Miocene transgression in the central and eastern parts of the Sivas Basin (Central Anatolia, Turkey) and the Cenozoic palaeogeographical evolution
Kavak, Kaan S.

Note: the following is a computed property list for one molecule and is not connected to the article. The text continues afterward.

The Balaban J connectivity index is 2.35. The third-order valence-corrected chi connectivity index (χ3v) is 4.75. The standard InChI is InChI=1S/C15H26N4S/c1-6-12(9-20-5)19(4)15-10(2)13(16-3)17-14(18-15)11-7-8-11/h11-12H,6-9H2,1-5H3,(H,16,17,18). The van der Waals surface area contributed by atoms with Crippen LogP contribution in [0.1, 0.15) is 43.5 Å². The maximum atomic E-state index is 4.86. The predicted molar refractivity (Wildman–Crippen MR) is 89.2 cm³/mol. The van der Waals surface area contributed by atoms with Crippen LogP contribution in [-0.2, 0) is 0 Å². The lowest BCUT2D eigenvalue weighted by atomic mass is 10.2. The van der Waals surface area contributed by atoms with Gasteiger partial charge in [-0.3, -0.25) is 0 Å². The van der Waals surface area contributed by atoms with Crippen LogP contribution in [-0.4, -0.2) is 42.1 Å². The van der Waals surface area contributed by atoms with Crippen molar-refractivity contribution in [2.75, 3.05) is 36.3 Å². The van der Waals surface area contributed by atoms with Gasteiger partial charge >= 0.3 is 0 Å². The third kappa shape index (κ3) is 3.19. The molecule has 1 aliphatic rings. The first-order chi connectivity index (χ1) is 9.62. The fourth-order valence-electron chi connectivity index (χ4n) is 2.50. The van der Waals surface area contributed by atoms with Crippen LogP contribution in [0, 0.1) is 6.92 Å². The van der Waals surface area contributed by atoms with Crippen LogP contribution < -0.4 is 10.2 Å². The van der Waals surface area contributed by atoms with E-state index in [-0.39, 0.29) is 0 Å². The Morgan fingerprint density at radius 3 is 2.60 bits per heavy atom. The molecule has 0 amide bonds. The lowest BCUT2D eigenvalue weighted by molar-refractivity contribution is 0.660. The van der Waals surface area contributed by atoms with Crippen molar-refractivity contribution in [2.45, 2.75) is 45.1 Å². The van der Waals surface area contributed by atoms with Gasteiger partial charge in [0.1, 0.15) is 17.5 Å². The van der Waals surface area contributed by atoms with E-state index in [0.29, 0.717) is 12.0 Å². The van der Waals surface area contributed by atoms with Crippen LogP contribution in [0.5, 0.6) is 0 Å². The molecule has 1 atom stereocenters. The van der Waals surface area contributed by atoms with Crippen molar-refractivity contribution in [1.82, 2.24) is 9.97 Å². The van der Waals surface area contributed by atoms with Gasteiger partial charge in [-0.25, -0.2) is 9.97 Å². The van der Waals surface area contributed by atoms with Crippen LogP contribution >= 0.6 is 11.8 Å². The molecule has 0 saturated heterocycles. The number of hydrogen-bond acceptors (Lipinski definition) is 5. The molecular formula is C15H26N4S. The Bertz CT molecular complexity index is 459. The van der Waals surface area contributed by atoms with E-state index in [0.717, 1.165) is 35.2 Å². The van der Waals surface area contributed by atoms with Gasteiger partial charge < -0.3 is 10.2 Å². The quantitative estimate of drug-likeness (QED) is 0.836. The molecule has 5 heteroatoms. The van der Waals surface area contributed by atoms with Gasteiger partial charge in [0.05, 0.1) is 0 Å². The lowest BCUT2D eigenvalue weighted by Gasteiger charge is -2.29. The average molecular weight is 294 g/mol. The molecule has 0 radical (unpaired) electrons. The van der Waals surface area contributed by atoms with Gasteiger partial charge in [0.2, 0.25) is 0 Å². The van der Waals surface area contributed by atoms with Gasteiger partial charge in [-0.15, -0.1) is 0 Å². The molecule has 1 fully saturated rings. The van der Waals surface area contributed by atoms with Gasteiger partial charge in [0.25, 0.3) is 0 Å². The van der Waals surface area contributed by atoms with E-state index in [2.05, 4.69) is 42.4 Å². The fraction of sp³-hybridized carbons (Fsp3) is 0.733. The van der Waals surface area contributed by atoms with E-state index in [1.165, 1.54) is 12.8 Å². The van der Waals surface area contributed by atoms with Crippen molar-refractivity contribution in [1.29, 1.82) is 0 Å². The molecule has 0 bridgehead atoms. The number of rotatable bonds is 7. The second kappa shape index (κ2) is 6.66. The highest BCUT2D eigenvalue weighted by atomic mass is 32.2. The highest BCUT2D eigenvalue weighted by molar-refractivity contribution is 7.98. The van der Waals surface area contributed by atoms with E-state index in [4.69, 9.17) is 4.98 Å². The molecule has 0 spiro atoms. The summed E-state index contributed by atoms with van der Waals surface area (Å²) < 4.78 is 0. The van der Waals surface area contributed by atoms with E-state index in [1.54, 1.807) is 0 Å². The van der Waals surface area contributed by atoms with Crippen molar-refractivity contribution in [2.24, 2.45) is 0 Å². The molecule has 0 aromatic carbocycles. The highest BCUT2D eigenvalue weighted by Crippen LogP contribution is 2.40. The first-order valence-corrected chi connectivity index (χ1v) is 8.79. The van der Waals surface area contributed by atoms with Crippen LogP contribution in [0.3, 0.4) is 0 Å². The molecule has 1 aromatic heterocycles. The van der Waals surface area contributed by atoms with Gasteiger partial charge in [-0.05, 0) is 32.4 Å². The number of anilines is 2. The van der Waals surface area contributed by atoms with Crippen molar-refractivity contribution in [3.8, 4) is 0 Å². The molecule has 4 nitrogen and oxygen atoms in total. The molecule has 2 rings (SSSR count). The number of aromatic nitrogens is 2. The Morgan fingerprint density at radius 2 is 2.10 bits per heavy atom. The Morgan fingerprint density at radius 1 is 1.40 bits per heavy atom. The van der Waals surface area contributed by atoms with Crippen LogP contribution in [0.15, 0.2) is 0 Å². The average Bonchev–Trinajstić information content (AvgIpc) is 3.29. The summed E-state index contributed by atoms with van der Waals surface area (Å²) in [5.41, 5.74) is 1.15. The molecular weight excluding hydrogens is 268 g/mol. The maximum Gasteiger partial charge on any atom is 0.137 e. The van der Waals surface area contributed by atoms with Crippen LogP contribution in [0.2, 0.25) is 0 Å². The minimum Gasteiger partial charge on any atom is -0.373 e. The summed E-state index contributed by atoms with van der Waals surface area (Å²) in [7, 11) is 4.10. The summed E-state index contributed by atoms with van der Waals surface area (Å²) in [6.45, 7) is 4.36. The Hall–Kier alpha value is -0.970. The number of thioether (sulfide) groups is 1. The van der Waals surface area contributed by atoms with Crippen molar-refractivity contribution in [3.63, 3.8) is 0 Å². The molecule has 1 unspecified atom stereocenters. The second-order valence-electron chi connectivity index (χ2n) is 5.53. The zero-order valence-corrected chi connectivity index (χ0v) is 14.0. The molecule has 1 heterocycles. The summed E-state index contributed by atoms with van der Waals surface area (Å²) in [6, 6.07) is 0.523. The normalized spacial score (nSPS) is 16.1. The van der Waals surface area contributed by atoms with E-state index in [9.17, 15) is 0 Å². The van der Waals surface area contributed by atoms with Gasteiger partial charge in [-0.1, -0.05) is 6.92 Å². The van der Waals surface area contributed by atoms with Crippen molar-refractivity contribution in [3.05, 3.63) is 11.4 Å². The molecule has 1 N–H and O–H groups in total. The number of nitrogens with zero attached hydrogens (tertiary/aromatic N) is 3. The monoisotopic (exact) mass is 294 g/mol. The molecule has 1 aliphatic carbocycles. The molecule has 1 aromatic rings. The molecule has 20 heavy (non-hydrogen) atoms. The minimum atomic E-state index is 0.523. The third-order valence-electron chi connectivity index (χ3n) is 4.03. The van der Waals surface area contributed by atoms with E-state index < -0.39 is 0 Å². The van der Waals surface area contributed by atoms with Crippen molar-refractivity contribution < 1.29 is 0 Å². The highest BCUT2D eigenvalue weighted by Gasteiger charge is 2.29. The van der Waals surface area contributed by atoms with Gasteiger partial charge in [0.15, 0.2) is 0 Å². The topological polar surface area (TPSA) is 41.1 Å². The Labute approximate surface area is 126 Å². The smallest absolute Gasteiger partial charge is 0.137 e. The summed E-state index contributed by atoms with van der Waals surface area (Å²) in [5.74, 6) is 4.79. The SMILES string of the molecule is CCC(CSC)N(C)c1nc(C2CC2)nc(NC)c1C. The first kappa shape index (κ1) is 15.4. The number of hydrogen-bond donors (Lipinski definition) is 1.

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We present here a reappraisal of the tectonic setting, stratigraphy and palaeogeography of the central part of the Sivas Basin from Palaeocene to late Miocene. The Sivas Basin is located in the collision zone between the Pontides (southern Eurasia) and Anatolia (a continental block rifted from Gondwana). The basin overlies ophiolites that were obducted onto Anatolia from Tethys to the north. The Central Anatolian Crystalline Complex (CACC) experienced similar ophiolite obduction during Campanian time, followed by exhumation and thrusting onto previously emplaced units during Maastrichtian time. To the east, crustal extension related to exhumation of the CACC created grabens during the early Tertiary, including the Sivas Basin. The Sivas Basin underwent several tectonic events during Paleogene-Neogene. The basin fill varies, with several sub-basins, each being characterised by a distinctive sequence, especially during Oligocene and Miocene. Evaporite deposition in the central part of the basin during early Oligocene was followed by mid-late Oligocene fluvio-lacustrine deposition. The weight of overlying fluvial sediments triggered salt tectonics and salt diapir formation. Lacustrine layers that are interbedded within the fluviatile sediments have locally yielded charophytes of late Oligocene age. Emergent areas including the pre-existing Sivas Basin and neighbouring areas were then flooded from the east by a shallow sea, giving rise to a range of open-marine sub-basins, coralgal reef barriers and subsiding, restricted-marine sub-basins. Utilising new data from foraminifera, molluscs, corals and nannoplankton, the age of the marine transgression is reassessed as Aquitanian. Specifically, age-diagnostic nannoplankton assemblages of classical type occur at the base of the transgressive sequence. However, classical stratigraphic markers have not been found within the planktic foraminiferal assemblages, even in the open-marine settings. In the restricted-marine sediments, there are rich planktic foraminiferal assemblages of classical type but these are of little use in stratigraphy. In contrast, the gastropod fauna indicate a Burdigalian age. Sediment reworking in the restricted-marine environments precludes stratigraphic determination. In such environments, micro- and nano-organisms experienced atypical developmental conditions. The small benthic foraminifera and associated ostracod assemblages are good indicators of salinity which varied considerably within the restricted-marine sub-basins. Some of the corals within the coralgal reefs barriers are also dated as Aquitanian. A combination of the salt tectonics and the late Miocene north-westward-verging thrusting created the present basin complexity.